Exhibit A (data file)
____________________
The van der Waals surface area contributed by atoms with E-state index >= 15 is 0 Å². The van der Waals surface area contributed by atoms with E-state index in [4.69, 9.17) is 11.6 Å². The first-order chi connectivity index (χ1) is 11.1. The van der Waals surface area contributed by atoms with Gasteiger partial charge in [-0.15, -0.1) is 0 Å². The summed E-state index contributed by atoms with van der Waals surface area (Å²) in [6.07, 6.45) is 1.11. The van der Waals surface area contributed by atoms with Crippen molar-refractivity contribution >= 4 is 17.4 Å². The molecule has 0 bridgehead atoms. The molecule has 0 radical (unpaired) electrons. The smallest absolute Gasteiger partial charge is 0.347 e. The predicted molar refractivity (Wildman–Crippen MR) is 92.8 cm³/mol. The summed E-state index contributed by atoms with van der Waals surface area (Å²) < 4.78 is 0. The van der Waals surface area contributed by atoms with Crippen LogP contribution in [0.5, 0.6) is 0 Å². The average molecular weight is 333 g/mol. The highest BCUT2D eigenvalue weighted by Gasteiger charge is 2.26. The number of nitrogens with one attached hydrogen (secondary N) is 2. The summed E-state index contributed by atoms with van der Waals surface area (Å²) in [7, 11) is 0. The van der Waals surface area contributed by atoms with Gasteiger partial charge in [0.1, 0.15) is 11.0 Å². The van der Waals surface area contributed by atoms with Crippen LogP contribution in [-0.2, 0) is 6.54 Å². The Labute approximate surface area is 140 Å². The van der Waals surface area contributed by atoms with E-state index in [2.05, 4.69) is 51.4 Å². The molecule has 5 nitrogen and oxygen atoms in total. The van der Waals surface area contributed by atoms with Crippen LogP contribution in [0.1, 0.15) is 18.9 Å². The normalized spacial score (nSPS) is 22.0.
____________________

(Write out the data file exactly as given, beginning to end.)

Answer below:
The van der Waals surface area contributed by atoms with E-state index >= 15 is 0 Å². The van der Waals surface area contributed by atoms with E-state index in [4.69, 9.17) is 11.6 Å². The first-order chi connectivity index (χ1) is 11.1. The van der Waals surface area contributed by atoms with Gasteiger partial charge in [-0.15, -0.1) is 0 Å². The summed E-state index contributed by atoms with van der Waals surface area (Å²) in [6.07, 6.45) is 1.11. The van der Waals surface area contributed by atoms with Crippen molar-refractivity contribution >= 4 is 17.4 Å². The molecule has 0 bridgehead atoms. The molecule has 0 radical (unpaired) electrons. The smallest absolute Gasteiger partial charge is 0.347 e. The predicted molar refractivity (Wildman–Crippen MR) is 92.8 cm³/mol. The summed E-state index contributed by atoms with van der Waals surface area (Å²) < 4.78 is 0. The van der Waals surface area contributed by atoms with Crippen LogP contribution in [0.5, 0.6) is 0 Å². The average molecular weight is 333 g/mol. The highest BCUT2D eigenvalue weighted by Gasteiger charge is 2.26. The number of nitrogens with one attached hydrogen (secondary N) is 2. The summed E-state index contributed by atoms with van der Waals surface area (Å²) in [7, 11) is 0. The van der Waals surface area contributed by atoms with Gasteiger partial charge in [0.1, 0.15) is 11.0 Å². The van der Waals surface area contributed by atoms with Crippen LogP contribution in [-0.2, 0) is 6.54 Å². The Labute approximate surface area is 140 Å². The van der Waals surface area contributed by atoms with E-state index in [2.05, 4.69) is 51.4 Å². The molecule has 5 nitrogen and oxygen atoms in total. The van der Waals surface area contributed by atoms with Crippen LogP contribution in [0.1, 0.15) is 18.9 Å². The normalized spacial score (nSPS) is 22.0.